October 16, 2020
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By Amy Wright
As the pandemic pressures companies worldwide to rethink virtually every aspect of how they operate and address people and talent issues, the role of talent executives has never been more critical.
Pre-pandemic talent issues like the skills gap have only been heightened during COVID-19. IBM research before COVID-19 showed in the next three years, as many as 120 million workers in the world’s 12 largest economies may need to be retrained or reskilled as a result of AI and intelligent automation.
Now, as C-suite leaders look to rapidly transform to meet new customer needs and overhaul business models, they report inadequate skills among their biggest hurdles to progress. These include both technical skills to work with technology as well as behavioral skills like agility and the ability to collaborate effectively.
At the same time, our consumer research shows there has been a permanent shift in the expectations employees have of their employers, including better support for their physical and emotional health or skills training.
Amid these sweeping changes, HR is ripe for disruption. CHROs can seize this moment to evolve, just as CFOs did in 2008 with the economic crash, to bring forward a new era of HR—what we at IBM refer to as HR 3.0.
It’s an exciting vision, in which HR shifts away from a process-oriented function to an agile consulting arm and in doing so, drives engagement and productivity, fosters trust in uncertain times and cultivates resilient workforces. And amid the unprecedented disruption of the past months, HR 3.0 has shown to be a true business imperative.
In our work with companies across every industry, as well as in a new study with global CHROs conducted by IBM and global independent analyst Josh Bersin of the Josh Bersin Academy, we’re seeing key patterns in how leading HR executives are taking action to progress on their journeys to HR 3.0.
Accelerating the Pace of Continuous Learning and Feedback
As employees increasingly apply new digital tools, they need new skills. In HR 3.0, leaders focus on establishing cultures of continuous learning, using advanced analytics and AI to identify the skills workers will need in the future and providing multi-model training opportunities. It’s also about developing systems for continuous feedback and personalized experiences.
Companies like KBC, a multi-channel banking and insurance organization, are moving away from compliance-based reskilling models, for example, and creating digital “skills marketplaces,” or personalized learning platforms.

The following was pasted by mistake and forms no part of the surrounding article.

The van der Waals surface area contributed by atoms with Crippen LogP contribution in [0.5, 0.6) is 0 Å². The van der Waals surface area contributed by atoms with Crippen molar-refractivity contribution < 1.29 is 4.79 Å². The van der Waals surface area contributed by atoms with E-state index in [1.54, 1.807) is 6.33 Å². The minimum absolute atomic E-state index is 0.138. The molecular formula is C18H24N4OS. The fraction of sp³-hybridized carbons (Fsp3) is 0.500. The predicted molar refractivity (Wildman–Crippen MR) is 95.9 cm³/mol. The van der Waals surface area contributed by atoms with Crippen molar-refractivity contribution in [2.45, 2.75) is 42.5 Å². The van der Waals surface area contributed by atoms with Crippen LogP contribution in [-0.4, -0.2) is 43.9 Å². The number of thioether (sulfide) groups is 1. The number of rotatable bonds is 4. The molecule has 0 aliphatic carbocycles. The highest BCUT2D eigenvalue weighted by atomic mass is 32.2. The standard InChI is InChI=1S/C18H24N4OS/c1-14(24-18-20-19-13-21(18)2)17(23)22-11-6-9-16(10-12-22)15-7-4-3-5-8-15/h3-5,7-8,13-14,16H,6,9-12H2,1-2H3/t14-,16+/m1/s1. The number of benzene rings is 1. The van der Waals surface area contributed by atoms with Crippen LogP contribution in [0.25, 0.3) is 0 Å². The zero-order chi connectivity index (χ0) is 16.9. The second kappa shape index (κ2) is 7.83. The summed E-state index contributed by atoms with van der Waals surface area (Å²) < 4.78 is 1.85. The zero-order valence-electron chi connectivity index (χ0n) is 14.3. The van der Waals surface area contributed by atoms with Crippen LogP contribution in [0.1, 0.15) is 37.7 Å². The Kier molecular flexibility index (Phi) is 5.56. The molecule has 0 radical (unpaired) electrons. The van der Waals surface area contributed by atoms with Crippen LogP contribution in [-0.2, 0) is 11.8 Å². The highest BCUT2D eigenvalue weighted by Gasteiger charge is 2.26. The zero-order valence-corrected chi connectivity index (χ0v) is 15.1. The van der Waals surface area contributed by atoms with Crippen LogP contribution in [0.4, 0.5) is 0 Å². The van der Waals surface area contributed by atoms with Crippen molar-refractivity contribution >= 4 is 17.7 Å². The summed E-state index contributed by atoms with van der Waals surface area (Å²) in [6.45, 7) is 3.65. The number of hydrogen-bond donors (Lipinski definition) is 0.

Cultivating Empathetic Leadership to Support Employees’ Holistic Well-Being
The pandemic, and massive shift to remote work, has given leaders a clearer view into the context in which their people are working—helping children attend school remotely, working from their kitchen with a roommate, handling personal health concerns and so on.
In HR 3.0, businesses foster a new kind of leader—one who focuses on individuals’ holistic well-being, meeting each person where they are, listening and responding with transparency, and personalizing how they coach and support each person and their productivity according to their circumstances.
COVID-19 has also accelerated the need for HR policies that support workers’ mental health and well-being. And with social justice issues top of mind, diversity and inclusion is critical. Leaders must be focused on building an environment where people feel comfortable bringing their full selves to work, and teams are formed with diverse perspectives to drive better outcomes. In fact, our study identified a small set of “outperforming companies”—those that outpace all others in profitability, revenue growth and innovation—and found that 65 percent of them are actively investing in building diverse, adaptable teams, compared to 16 percent of others.
Reinventing the HR Function and Technology Architecture to Make Data-Driven Decisions
Like the rest of the workforce, the HR function needs to adopt new skills and ways of working, and improve how they apply technologies like cloud, AI and automation to be more agile and operate more strategically.
By moving HR systems to a hybrid cloud environment, leaders get the scalability and flexibility to make evidence-based decisions that correlate with long-term strategy as well as deploy consistent global self-service HR tools that improve the employee experience. Before the pandemic, IBM found that only 30 percent of companies had AI capabilities within the HR function. During the pandemic that shifted, as many turned to AI-enabled HR applications like chatbots to give workers critical health, safety and logistical information, like Burger King Brazil.
As organizations look toward a post-pandemic future, the HR function has an opportunity to help businesses cultivate a sustainable workforce that can weather any disruption, and build a culture that prioritizes its greatest resource—its people.
Amy Wright is Managing Partner for IBM Talent and Transformation in IBM Services.